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Poll proof binary voting inaccurate

Published 01/07/2016

Last Thursday's EU poll has shown that binary voting can be inadequate and inaccurate.

The methodology is also divisive, so, all but inevitably, campaigning was adversarial; secondly, in the vote itself, while many people voted positively, lots only said what they were against. So, maybe a multi-option ballot would have been required. Such "positive thinking" could well have been the catalyst for a more constructive debate.

And now accuracy. Well, the average "age of a people" cannot be determined by a majority vote. Indeed, with a binary question like "Are you young or old?", the answer is bound to be wrong.

With a 10-option choice, however - "Are you in your twenties, thirties, or whatever?" - with everyone voting positively, an accurate answer could indeed be ascertained "democratically".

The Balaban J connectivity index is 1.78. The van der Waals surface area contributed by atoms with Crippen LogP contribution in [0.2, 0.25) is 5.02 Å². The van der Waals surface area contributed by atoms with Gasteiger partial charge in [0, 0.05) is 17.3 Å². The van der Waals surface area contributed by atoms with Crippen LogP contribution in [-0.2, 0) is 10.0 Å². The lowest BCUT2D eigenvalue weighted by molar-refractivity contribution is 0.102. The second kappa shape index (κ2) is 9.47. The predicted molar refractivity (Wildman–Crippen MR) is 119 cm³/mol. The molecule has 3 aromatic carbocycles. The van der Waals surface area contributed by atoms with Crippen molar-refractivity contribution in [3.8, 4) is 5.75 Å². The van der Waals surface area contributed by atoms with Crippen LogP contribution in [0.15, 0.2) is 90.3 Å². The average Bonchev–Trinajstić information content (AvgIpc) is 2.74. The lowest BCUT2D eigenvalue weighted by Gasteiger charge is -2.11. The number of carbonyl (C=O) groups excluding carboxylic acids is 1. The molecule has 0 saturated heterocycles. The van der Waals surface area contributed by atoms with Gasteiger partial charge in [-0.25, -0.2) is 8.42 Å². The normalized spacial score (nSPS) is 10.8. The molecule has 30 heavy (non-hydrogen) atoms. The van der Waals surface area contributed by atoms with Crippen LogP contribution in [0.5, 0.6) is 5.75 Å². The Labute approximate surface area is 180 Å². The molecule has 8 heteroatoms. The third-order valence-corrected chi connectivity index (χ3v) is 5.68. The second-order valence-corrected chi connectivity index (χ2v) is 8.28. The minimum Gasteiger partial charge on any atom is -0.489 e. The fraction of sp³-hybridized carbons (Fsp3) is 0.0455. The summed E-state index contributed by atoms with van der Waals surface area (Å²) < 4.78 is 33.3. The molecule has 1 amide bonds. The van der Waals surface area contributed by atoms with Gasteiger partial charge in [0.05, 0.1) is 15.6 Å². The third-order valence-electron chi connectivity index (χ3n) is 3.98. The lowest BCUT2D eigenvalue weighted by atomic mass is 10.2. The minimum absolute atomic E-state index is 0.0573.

A similar principle should apply when trying to determine the "will of the people". The ballot paper should have had a set of options.

When New Zealand debated its electoral system in 1992 an independent commission drew up a short list - FPTP, PR-STV and three in the middle - and the resulting referendum contained five options.

So, (almost) everyone was able to vote positively and the outcome was, indeed, a much more accurate reflection of the collective will.


Director, the de Borda Institute

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